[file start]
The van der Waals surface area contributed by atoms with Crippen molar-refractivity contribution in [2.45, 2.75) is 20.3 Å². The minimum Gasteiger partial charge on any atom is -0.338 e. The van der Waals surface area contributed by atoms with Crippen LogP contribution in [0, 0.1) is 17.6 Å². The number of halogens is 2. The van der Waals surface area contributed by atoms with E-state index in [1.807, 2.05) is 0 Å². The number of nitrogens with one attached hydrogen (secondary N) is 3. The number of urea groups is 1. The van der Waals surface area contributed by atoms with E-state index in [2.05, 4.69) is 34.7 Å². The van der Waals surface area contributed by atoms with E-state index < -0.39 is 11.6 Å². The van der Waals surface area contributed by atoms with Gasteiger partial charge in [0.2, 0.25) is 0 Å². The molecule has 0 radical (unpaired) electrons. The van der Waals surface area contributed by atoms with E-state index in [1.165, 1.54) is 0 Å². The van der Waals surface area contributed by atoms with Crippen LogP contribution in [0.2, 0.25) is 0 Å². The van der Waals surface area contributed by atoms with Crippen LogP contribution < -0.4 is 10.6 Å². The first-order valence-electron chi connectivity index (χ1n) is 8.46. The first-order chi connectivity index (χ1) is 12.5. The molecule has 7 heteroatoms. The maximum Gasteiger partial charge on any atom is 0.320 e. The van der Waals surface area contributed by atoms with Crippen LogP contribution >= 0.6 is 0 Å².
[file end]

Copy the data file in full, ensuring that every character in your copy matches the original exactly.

The van der Waals surface area contributed by atoms with Crippen molar-refractivity contribution in [2.45, 2.75) is 20.3 Å². The minimum Gasteiger partial charge on any atom is -0.338 e. The van der Waals surface area contributed by atoms with Crippen LogP contribution in [0, 0.1) is 17.6 Å². The number of halogens is 2. The van der Waals surface area contributed by atoms with E-state index in [1.807, 2.05) is 0 Å². The number of nitrogens with one attached hydrogen (secondary N) is 3. The number of urea groups is 1. The van der Waals surface area contributed by atoms with E-state index in [2.05, 4.69) is 34.7 Å². The van der Waals surface area contributed by atoms with E-state index < -0.39 is 11.6 Å². The van der Waals surface area contributed by atoms with Gasteiger partial charge in [0.2, 0.25) is 0 Å². The molecule has 0 radical (unpaired) electrons. The van der Waals surface area contributed by atoms with E-state index in [1.165, 1.54) is 0 Å². The van der Waals surface area contributed by atoms with Crippen LogP contribution in [0.2, 0.25) is 0 Å². The van der Waals surface area contributed by atoms with Crippen LogP contribution < -0.4 is 10.6 Å². The first-order valence-electron chi connectivity index (χ1n) is 8.46. The first-order chi connectivity index (χ1) is 12.5. The molecule has 7 heteroatoms. The maximum Gasteiger partial charge on any atom is 0.320 e. The van der Waals surface area contributed by atoms with Crippen LogP contribution >= 0.6 is 0 Å².